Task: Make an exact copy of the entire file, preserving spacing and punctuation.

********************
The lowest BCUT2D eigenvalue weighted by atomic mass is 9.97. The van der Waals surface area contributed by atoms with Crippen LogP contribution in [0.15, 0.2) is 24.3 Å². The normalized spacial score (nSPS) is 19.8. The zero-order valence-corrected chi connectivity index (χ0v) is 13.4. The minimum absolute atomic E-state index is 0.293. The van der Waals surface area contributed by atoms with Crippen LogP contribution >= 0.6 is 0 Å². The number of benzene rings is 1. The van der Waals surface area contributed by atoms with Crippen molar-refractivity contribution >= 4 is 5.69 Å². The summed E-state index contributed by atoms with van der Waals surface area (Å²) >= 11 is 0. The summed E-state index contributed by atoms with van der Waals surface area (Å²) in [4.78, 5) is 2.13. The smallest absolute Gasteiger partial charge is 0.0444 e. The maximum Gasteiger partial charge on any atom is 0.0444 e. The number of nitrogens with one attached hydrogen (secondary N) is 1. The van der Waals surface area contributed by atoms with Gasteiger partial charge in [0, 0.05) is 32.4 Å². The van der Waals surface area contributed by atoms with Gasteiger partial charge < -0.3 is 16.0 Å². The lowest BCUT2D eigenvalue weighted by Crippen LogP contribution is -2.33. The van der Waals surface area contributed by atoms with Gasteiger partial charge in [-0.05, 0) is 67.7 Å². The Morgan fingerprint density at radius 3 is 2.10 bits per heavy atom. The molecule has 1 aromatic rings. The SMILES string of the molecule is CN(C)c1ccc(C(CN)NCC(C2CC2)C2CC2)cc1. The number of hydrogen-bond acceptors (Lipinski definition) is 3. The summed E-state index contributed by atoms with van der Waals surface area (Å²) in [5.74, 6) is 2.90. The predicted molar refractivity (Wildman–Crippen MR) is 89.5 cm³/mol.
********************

The lowest BCUT2D eigenvalue weighted by atomic mass is 9.97. The van der Waals surface area contributed by atoms with Crippen LogP contribution in [0.15, 0.2) is 24.3 Å². The normalized spacial score (nSPS) is 19.8. The zero-order valence-corrected chi connectivity index (χ0v) is 13.4. The minimum absolute atomic E-state index is 0.293. The van der Waals surface area contributed by atoms with Crippen LogP contribution >= 0.6 is 0 Å². The number of benzene rings is 1. The van der Waals surface area contributed by atoms with Crippen molar-refractivity contribution >= 4 is 5.69 Å². The summed E-state index contributed by atoms with van der Waals surface area (Å²) >= 11 is 0. The summed E-state index contributed by atoms with van der Waals surface area (Å²) in [4.78, 5) is 2.13. The smallest absolute Gasteiger partial charge is 0.0444 e. The maximum Gasteiger partial charge on any atom is 0.0444 e. The number of nitrogens with one attached hydrogen (secondary N) is 1. The van der Waals surface area contributed by atoms with Gasteiger partial charge in [0, 0.05) is 32.4 Å². The van der Waals surface area contributed by atoms with Gasteiger partial charge < -0.3 is 16.0 Å². The lowest BCUT2D eigenvalue weighted by Crippen LogP contribution is -2.33. The van der Waals surface area contributed by atoms with Gasteiger partial charge in [-0.05, 0) is 67.7 Å². The Morgan fingerprint density at radius 3 is 2.10 bits per heavy atom. The molecule has 1 aromatic rings. The SMILES string of the molecule is CN(C)c1ccc(C(CN)NCC(C2CC2)C2CC2)cc1. The number of hydrogen-bond acceptors (Lipinski definition) is 3. The summed E-state index contributed by atoms with van der Waals surface area (Å²) in [5.74, 6) is 2.90. The predicted molar refractivity (Wildman–Crippen MR) is 89.5 cm³/mol.